Relationships between outdoor time, physical activity, sedentary time, and body mass index in children: a 12-country study

Richard Larouche, Tiago V. Barreira, Gang Hu, José Maia, Olga L. Sarmiento, Peter T. Katzmarzyk, Emily F. Mire, Jean Philippe Chaput, Estelle V. Lambert, Tim Olds, Martyn Standage, Kevin Belanger, Mikael Fogelholm, Carol Maher, Vincent Onywera, Catrine Tudor-Locke, Mark S. Tremblay, Timothy S. Church, Denise G. Lambert, Stephanie BroylesBen Butitta, Catherine Champagne, Shannon Cocreham, Kara Dentro, Katy Drazba, Deirdre Harrington, William Johnson, Dione Milauskas, Allison Tohme, Ruben Rodarte, Bobby Amoroso, John Luopa, Rebecca Neiberg, Scott Rushing, Timothy Olds, Lucy Lewis, Katia Ferrar, Effie Georgiadis, Rebecca Stanley, Victor Keihan Rodrigues Matsudo, Sandra Matsudo, Timoteo Araujo, Luis Carlos De Oliveira, Leandro Rezende, Luis Fabiano, Diogo Bezerra, Gerson Ferrari, Priscilla Bélanger, Mike Borghese, Yue Wang

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Purpose: This study investigated the relationship between outdoor time and physical activity (PA), sedentary time (SED), and body mass index z scores among children from 12 lower-middle-income, upper-middle-income, and high-income countries. Methods: In total, 6478 children (54.4% girls) aged 9-11 years participated. Outdoor time was self-reported, PA and SED were assessed with ActiGraph GT3X+ accelerometers, and height and weight were measured. Data on parental education, neighborhood collective efficacy, and accessibility to neighborhood recreation facilities were collected from parent questionnaires. Country latitude and climate statistics were collected through national weather data sources. Gender-stratified multilevel models with parental education, climate, and neighborhood variables as covariates were used to examine the relationship between outdoor time, accelerometry measures, and body mass index z scores. Results: Each additional hour per day spent outdoors was associated with higher moderate-to vigorous-intensity PA (boys: +2.8 min/d; girls: +1.4 min/d), higher light-intensity PA (boys: +2.0 min/d; girls: +2.3 min/d), and lower SED (boys: -6.3 min/d; girls: -5.1 min/d). Effect sizes were generally weaker in lower-middle-income countries. Outdoor time was not associated with body mass index z scores. Conclusions: Outdoor time was associated with higher PA and lower SED independent of climate, parental education, and neighborhood variables, but effect sizes were small. However, more research is needed in low-and middle-income countries.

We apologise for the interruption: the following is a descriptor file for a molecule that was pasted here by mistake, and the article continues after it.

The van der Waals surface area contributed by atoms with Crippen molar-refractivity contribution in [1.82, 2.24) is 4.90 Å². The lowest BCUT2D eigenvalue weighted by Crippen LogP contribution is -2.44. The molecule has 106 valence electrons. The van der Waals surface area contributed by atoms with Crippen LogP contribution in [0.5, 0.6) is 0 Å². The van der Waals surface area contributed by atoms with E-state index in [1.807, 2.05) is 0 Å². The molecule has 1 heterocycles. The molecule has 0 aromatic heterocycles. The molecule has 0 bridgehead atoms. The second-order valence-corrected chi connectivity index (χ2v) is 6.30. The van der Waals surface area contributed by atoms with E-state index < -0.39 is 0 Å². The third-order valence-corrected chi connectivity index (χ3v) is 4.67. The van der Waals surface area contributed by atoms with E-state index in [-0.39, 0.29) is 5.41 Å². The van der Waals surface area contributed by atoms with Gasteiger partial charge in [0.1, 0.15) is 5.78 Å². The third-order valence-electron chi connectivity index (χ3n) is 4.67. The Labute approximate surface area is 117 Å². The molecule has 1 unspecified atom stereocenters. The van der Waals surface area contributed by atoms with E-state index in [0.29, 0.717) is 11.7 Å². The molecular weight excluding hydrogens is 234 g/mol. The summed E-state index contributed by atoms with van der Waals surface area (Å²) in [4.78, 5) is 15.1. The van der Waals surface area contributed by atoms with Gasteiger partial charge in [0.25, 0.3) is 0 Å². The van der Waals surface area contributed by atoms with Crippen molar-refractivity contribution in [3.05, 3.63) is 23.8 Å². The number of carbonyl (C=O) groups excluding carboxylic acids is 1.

Original languageEnglish
Pages (from-to)118-129
Number of pages12
JournalPediatric Exercise Science
Issue number1
Early online date1 Oct 2018
Publication statusPublished - 1 Feb 2019


  • epidemiology
  • exercise
  • Health Promotion
  • motor behavior


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